Published on

  • Be the first to comment

No Downloads
Total views
On SlideShare
From Embeds
Number of Embeds
Embeds 0
No embeds

No notes for slide


  1. 1. Week 11: Punk & Riot Grrl Music Genres 2012 Blair Hughes
  2. 2. Punk Rock History  Punk rock is a rock music genre that developed between 1974 and 1976 in the United States, the United Kingdom, and Australia.  Punk bands created fast, hard-edged music, typically with short songs, stripped-down instrumentation, and often political, anti-establishment lyrics.  Punk embraces a DIY ethic; many bands self-produced recordings and distributed them through informal channels.  For the most part, punk took root in local scenes that tended to reject association with the mainstream. An associated punk subculture emerged, expressing youthful rebellion and characterized by distinctive styles of clothing and adornment and a variety of anti- authoritarian ideologies.  By the turn of the century, pop punk had been adopted by the mainstream, as bands such as Green Day and The Offspring brought the genre widespread popularity.
  3. 3. Punk Philosophy  The first waves of punk rock aimed to be aggressively modern, distancing itself from the bombast and sentimentality of early 1970s rock.  According to Ramones drummer Tommy Ramone "In its initial form, a lot of [1960s] stuff was innovative and exciting. Unfortunately, what happens is that people who could not hold a candle to the likes of Hendrix started noodling away. Soon you had endless solos that went nowhere. By 1973, I knew that what was needed was some pure, stripped down, no bullshit rock 'n' roll.”  John Holmstrom, founding editor of Punk magazine, recalls feeling "punk rock had to come along because the rock scene had become so tame that [acts] like Billy Joel and Simon and Garfunkel were being called rock and roll, when to me and other fans, rock and roll meant this wild and rebellious music.‖  Musical virtuosity was often looked on with suspicion. According to Holmstrom, punk rock was "rock and roll by people who didn't have very much skills as musicians but still felt the need to express themselves through music‖.
  4. 4. This is a chord…now form a band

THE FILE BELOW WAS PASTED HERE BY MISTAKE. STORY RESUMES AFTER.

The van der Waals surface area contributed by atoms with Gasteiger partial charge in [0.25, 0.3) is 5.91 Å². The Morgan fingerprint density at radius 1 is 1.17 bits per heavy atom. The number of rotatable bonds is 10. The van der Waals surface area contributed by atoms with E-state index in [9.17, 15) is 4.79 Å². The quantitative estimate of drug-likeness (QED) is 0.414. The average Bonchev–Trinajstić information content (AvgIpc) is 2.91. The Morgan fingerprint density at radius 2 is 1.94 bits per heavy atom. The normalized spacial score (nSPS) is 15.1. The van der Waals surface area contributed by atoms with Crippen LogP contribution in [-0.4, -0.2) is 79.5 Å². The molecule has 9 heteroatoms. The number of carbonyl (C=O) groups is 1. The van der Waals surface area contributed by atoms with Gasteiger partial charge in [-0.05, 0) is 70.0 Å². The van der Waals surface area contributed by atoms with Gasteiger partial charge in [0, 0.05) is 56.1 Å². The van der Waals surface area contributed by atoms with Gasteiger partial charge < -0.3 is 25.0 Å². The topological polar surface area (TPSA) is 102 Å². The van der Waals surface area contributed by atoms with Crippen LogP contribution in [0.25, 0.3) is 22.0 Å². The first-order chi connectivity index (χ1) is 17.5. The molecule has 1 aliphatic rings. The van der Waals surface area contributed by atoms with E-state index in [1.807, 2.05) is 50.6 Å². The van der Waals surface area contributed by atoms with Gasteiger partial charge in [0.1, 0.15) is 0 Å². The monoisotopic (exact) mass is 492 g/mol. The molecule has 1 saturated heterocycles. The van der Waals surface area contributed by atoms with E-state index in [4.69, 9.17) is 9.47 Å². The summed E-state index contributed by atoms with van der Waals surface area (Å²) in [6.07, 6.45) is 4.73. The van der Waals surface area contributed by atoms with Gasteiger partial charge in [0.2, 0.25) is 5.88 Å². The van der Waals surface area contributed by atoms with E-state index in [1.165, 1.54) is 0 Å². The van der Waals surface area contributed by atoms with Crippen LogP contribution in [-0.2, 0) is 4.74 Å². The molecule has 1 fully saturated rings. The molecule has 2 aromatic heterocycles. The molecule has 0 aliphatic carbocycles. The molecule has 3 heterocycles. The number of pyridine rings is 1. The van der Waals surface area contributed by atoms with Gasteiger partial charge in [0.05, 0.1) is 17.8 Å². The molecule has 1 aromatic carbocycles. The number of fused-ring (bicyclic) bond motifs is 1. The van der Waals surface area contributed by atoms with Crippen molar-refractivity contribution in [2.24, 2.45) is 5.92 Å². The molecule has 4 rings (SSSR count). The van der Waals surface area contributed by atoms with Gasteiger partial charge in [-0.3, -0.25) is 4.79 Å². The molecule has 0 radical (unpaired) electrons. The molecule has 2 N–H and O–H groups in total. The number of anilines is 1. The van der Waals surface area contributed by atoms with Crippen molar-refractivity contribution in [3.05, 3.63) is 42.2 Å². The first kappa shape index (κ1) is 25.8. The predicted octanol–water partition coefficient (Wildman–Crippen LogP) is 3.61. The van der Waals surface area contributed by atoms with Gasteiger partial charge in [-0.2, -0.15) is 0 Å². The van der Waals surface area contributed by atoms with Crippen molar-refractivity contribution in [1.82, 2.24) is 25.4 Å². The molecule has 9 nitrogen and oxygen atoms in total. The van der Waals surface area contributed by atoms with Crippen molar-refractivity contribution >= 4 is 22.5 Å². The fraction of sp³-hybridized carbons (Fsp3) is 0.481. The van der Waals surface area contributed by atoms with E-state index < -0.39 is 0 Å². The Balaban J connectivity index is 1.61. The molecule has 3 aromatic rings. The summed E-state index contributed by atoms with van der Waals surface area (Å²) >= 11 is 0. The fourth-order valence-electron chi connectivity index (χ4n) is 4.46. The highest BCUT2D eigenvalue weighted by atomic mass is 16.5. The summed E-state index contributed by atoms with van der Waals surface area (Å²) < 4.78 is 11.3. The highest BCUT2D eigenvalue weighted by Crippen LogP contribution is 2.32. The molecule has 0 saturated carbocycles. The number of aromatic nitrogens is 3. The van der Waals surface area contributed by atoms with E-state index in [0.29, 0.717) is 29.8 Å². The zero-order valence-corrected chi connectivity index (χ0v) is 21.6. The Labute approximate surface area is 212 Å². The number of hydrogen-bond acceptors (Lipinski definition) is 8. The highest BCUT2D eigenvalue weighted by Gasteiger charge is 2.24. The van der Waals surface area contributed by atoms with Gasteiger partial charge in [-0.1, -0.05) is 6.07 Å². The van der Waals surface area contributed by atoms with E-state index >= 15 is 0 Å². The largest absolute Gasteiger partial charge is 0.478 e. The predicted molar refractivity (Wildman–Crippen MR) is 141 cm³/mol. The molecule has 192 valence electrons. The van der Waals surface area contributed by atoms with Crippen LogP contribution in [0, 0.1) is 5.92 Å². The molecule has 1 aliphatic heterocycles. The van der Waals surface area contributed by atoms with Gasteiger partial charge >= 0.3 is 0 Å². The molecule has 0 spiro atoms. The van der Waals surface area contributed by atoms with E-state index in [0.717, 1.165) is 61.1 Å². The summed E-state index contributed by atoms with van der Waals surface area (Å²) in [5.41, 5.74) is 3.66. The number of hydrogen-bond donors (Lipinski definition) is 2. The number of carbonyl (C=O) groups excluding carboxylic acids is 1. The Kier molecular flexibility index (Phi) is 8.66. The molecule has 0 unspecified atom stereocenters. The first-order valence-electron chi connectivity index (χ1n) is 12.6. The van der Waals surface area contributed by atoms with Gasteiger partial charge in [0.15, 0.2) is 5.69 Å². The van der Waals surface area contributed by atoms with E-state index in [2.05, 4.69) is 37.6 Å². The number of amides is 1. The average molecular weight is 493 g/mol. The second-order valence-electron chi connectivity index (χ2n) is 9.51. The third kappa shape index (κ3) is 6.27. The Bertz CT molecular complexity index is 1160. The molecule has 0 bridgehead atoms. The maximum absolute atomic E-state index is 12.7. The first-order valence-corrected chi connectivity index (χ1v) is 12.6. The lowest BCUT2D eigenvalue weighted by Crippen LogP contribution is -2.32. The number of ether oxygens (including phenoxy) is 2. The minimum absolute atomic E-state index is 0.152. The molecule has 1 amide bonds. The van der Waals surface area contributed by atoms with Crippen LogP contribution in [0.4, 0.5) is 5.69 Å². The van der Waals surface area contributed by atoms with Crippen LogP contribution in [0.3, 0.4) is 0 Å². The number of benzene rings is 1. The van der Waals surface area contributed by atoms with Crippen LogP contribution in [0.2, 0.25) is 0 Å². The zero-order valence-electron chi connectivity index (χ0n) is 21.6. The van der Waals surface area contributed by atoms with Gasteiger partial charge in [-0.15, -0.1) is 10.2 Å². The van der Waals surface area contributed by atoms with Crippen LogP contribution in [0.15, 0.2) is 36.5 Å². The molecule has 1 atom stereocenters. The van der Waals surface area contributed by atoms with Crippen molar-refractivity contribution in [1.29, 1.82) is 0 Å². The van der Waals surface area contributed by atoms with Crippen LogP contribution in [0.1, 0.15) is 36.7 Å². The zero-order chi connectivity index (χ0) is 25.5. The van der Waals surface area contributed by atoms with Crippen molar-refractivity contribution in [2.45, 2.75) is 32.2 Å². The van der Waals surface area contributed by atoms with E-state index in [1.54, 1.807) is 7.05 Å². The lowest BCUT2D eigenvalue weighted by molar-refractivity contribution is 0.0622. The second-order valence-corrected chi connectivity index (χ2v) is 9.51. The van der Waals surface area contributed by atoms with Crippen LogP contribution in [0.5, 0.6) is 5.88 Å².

5. 5. Origins of the word Punk  From the late 16th through the 18th century, punk was a common, coarse synonym for prostitute; William Shakespeare used it with that meaning in The Merry Wives of Windsor (1602) and Measure for Measure (1623).  The term eventually came to describe "a young male hustler, a gangster, a hoodlum, or a ruffian‖.
  6. 6. Musical & Lyrical Elements  Punk rock bands often emulate the bare musical structures and arrangements of 1960s garage rock  Typical punk rock instrumentation includes one or two electric guitars, an electric bass, and a drum kit, along with vocals.  Punk rock songs tend to be shorter than those of other popular genres  Punk rock vocals sometimes sound nasal and lyrics are often shouted instead of sung in a conventional sense, particularly in hardcore styles.  Guitar parts tend to include highly distorted power chords or barre chords creating a characteristic sound described as a"buzzsaw drone‖.  Punk rock lyrics are typically frank and confrontational; compared to the lyrics of other popular music genres, they frequently comment on social and political issues..
  7. 7. Pre History: Garage Rock  In the early and mid-1960s, garage rock bands that came to be recognized as punk rock's progenitors began springing up in many different locations around North America.  The minimalist sound of many garage rock bands was influenced by the harder-edged wing of the British Invasion. The Kinks' hit singles of 1964, "You Really Got Me" and "All Day and All of the Night, have been described as "predecessors of the whole three-chord genre  In 1965, The Who quickly progressed from their debut single, "I Can't Explain", a virtual Kinks clone, to "My Generation".
  8. 8. Visual Elements of Punk Music  The classic punk rock look among male U.S. musicians harkens back to the T-shirt, motorcycle jacket, and jeans ensemble favored by American greasers of the 1950s associated with the rockabilly scene and by British rockers of the 1960s.  The cover of the Ramones' 1976 debut album, featuring a shot of the band by Punk photographer Roberta Bayley, set forth the basic elements of a style that was soon widely emulated by rock musicians both punk and nonpunk.  Richard Hell's more androgynous, ragamuffin look—and reputed invention of the safety-pin aesthetic—was a major influence on Sex Pistols and British punk style.  The characteristic stage performance style of male punk musicians does not deviate significantly from the macho postures classically associated with rock music.
  9. 9. Ramones Debut Album
  10. 10. The Safety Pin Look
  11. 11. CBGB’s New York  CBGB (Country, BlueGrass, and Blues) was a music club at 315 Bowery at Bleecker Street in the borough of Manhattan in New York City.  Founded by Hilly Kristal in 1973, it was originally intended to feature its namesake musical styles, but became a forum for American punk and New Wave bands like Ramones, Misfits, Television, the Patti Smith Group, Mink DeVille, The Dead Boys, The Dictators, The Fleshtones, The Voidoids, The Cramps, Blondie, The Shirts, and Talking Heads  The club closed in October 2006. The final concert was performed by Patti Smith
  12. 12. CBGB’s NYC